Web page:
Professor David Turner
Sub-theme lead: place

David is Professor of History at Swansea University and is an expert on the history of disability. He brings to the Awen Institute an interest in older and disabled people’s access to the arts and cultural heritage. He is interested in the questions of how ‘marginalized’ people are represented in public space, and how public heritage can empower communities who never thought of themselves as having histories.

He is the author of Disability in Eighteenth-Century England: Imagining Physical Impairment (Routledge, 2012), which won the Disability History Association Outstanding Publication Award for the best book published worldwide in disability history. He was Co-Director of Disability and Industrial Society: a Comparative Cultural History of British Coalfields 1780-1948 (Wellcome Trust, 2011-16), which explored the perception, treatment and experiences of disabled coalminers in south Wales, Scotland and North East England. This research led to his most recent book, Disability in the Industrial Revolution: Physical Impairment in British coalmining 1780-1880 (co-authored with Daniel Blackie), published by Manchester University Press in 2018. He has also published on a wide range of topics relating to the experiences of disabled and older people, including histories of physical mobility, assistive technology, emotion and exclusion. His current research explores the long history of disabled people’s political activism in Britain since the eighteenth century.

David’s work explores disability not just as a topic, but as a tool that encourages us to ask new questions about the past that both challenges our conventional understandings of people’s lives in the past and encourages disruptive thinking about contemporary social issues. A key question guiding his work is, what happens to our understanding of the past when we place people normally marginalized from historical narratives at the centre of the story?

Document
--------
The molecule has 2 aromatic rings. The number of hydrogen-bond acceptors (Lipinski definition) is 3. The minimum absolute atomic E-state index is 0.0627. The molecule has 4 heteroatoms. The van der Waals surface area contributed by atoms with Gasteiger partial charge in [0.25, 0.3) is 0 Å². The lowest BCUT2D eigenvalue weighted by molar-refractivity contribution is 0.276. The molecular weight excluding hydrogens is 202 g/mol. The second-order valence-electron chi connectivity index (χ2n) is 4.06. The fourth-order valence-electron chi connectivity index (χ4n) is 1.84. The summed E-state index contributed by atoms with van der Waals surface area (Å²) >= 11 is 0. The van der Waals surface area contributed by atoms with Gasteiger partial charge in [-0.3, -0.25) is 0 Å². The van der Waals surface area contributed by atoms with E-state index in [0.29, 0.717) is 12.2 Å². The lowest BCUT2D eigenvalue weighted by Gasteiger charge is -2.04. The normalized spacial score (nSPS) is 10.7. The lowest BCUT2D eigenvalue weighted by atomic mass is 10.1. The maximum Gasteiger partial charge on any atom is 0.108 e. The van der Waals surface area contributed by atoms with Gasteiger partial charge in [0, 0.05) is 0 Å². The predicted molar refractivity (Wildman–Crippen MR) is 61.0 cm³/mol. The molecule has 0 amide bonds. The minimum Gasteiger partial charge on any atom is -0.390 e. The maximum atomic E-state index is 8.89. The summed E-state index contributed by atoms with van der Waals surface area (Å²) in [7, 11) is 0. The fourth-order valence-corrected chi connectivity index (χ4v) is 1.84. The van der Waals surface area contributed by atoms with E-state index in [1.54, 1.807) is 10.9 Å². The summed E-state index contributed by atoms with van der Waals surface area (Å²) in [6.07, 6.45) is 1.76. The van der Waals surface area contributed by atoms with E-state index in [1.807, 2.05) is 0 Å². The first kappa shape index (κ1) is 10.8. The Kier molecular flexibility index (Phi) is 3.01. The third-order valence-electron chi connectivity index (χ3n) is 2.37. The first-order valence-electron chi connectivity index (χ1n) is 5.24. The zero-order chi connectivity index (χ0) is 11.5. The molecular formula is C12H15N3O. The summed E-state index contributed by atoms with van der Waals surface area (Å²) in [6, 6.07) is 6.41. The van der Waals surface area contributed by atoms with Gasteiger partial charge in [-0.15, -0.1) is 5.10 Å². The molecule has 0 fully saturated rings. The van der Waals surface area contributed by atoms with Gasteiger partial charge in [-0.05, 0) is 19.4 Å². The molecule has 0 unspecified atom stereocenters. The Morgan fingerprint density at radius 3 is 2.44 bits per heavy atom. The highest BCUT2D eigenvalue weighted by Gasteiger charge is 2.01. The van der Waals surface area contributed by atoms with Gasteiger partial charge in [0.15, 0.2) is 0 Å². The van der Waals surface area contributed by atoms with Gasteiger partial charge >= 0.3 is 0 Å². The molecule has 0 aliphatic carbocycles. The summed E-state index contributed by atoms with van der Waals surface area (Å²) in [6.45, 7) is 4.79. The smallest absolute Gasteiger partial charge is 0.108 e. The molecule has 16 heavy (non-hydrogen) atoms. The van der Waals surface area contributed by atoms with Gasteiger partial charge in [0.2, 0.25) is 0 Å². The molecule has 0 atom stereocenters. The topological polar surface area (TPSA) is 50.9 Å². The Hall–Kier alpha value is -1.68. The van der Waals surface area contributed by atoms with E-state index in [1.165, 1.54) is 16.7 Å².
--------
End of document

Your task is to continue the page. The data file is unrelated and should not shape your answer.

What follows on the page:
David is committed to broadening public understanding of disabled people’s experiences through collaboration with broadcasters, museums and creatives. He was historical adviser on the BBC Radio Four series, Disability: A New History (2013), and led a team that curated From Pithead to Sickbed and Beyond: the Buried History of Disability in Wales before the NHS (National Waterfront Museum, 2015). He has trained community groups to research their own histories and is currently working with writer Katie O’Reilly on a Swansea University Creativity Fellowship that connects the experiences of disabled people in the past with those of people living today through creative writing and performance.


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